a little east of reality

Tuesday, February 07, 2006

an introspective reply

I took a long time today to reply to Rev's email. (I wish he had a blog!) It helped me to articulate a lot of things I've been thinking about in the last couple of days. Here’s most of what I wrote (sorry it’s pretty long):

Thanks again for being a listening ear. I just felt so overwhelmed that day and couldn’t find anything in my life to be happy about. But don’t worry. I don’t feel that kind of terrible low often and it doesn’t last – it’s too intense to last. It’s like a storm that gathers and breaks the heat. By yesterday I was more down than devastated, and today I just feel a bit tired and introspective.

I really appreciate you not trying to just assure me that everything is going to be okay. You know, even if that is 100% true, it doesn’t help when you’re in the middle of it. But in the end it’s surprising how quickly these things can turn around, and I’ve already had some cause to feel positive.

Firstly, the boarder guy contacted me to apologise for not calling and to say he’ll be moving in a week later (this Sunday). So that looks like it might happen after all. Secondly, my supervisor brought up the promotion issue today at a meeting and was hopeful about that going ahead in a few weeks. In spite of the fact that it’s not certain, her timing couldn’t have been better. And I have to say, I think Fate is trying to cut me a break all round, because I accidentally parked my car in a two hour park all day, yet got no parking ticket!!

As for the rest, I don’t know what will happen there (though I do think it’s easier to deal with one aspect of life going wrong, if EVERY aspect isn’t). I can’t beg people to spend time with me or be my friend. I guess I just have to get more creative about meeting people and persevere. It still sucks.

You know, I never felt this sense of alienation in Adelaide or Osaka. I’ve been mulling it all over and realising how different living in Canberra has been and why. In Adelaide I always had a multitude of roles to fulfill. My parents live there, as do many of my close friends. As you’d know, I played quasi-parent to Saffo’s daughter during the years when they were on their own. After teaching for four years I felt like a fixture in seminary and I’d been part of the same church ward for almost 20 years. I’d known a lot of my friends since we were teenagers.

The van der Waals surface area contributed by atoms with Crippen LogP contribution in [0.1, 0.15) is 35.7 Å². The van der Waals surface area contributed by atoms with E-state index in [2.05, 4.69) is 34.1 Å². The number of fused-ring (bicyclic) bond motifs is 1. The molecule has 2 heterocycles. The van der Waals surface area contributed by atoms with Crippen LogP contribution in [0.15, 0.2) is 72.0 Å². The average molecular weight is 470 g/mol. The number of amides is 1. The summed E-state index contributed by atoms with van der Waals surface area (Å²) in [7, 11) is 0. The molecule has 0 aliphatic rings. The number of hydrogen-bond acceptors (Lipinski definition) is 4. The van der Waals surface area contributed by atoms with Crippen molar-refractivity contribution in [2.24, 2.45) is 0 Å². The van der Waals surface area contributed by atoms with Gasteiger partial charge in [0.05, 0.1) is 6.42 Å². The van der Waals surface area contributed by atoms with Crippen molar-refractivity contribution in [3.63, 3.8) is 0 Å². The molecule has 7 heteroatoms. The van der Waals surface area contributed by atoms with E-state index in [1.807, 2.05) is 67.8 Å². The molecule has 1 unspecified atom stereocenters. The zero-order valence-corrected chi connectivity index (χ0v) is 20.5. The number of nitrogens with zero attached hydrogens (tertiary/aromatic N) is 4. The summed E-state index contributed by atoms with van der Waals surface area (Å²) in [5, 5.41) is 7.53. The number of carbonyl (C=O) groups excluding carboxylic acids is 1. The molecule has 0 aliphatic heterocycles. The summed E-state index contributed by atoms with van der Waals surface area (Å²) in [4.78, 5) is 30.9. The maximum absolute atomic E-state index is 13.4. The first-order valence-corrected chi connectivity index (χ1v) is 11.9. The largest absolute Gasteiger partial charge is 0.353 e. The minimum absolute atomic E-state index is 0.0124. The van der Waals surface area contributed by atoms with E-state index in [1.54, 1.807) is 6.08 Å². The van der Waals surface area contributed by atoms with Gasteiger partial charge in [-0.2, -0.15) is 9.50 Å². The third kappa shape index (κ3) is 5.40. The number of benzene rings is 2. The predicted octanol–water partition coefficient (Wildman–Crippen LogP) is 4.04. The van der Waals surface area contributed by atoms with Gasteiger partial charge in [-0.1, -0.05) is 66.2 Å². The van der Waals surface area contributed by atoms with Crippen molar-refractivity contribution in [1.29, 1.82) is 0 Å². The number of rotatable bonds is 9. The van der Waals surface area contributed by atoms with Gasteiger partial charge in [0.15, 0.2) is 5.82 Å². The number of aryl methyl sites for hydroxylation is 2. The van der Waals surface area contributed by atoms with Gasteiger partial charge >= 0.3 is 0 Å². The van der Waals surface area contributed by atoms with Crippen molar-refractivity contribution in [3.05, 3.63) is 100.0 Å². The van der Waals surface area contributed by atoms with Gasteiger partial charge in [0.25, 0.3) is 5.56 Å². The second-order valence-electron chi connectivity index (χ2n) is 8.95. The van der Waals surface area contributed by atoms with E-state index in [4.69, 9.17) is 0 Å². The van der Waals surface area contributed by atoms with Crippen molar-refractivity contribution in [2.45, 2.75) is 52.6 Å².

In Japan the dynamic in my group of friends was very much like a family. This is really common when none of you have family in the country – what starts as a simple social network becomes much more tightly knit and important. We were as disparate in personality as any family tends to be, and in another context might not have even realised we could be friends, but in that context you take more chances and so does everyone else. I still met lots of people before I found a few that I really clicked with, but the process moved so fast compared to say, when I started university. There was a certain amount of alienation as a foreigner, but the very fact that we ALL experienced that was enough to lessen any impact it had on me individually.

But at the same time as I was living in Japan and fooling myself that I was maintaining close friendships via email, what was actually happening was that I was absenting myself from everyone’s lives, and they were all discovering (consciously or subconsciously) that they could get along just fine without me. Life, quite literally, went on. And since I came back to Australia, I don’t think that anyone has ever seen me as ‘necessary in their lives’ again. That’s not an invitation to my own little pity party – it’s just an observation. I think we all want to believe that somebody somewhere can’t survive without us, but for the most part it just isn’t so.

I guess the point is that it’s been a long time since I had to meet people and make new friends, and an even longer time since it was such a difficult thing for me to do. In Canberra no-one has any reason to step out of their comfort zone and give me a chance. This is where they live and they already have friends. The onus falls almost wholly on me to create situations where a friendship can develop. Now that I’m less upset I am more prepared to accept that I really just have to suck it up and move ahead anyway.

You asked me not to see myself as insignificant. I don’t think I see my whole life that way, just my life right now. If I dropped off the face of the earth right now, I'm not sure many people would notice the difference. In some respects that’s okay - I don’t need to be indispensable. But what I also don’t need is to be reminded constantly that no-one is under even the mistaken impression that I am. :)

As to ‘the answer’, I don’t know what it is either. I know that for me it includes control. I need to feel like I have some control over my circumstances, and that I can successfully effect change through my own efforts. Helplessness is a terrible feeling. I also know that part of it is feeling a connection with people. You might not realise how often I have tried since I got here to make friends, but I have, and every time it doesn’t work out I feel lonelier and more shut off. The third thing I thought of is that I need to contribute something. I don’t think I’ve done a great job of that since coming here. I suppose it boils down to this thing of wanting to feel needed, but it’s also that I need to focus my attention on something other than me and my woes. These ‘answers’ are a little light on the specifics, but they’re a starting point. Is it really that big an ask to want the meaning of life delivered to my doorstep this afternoon? Which section of the Yellow Pages should I consult? :)

Thanks again for your email. It really helped.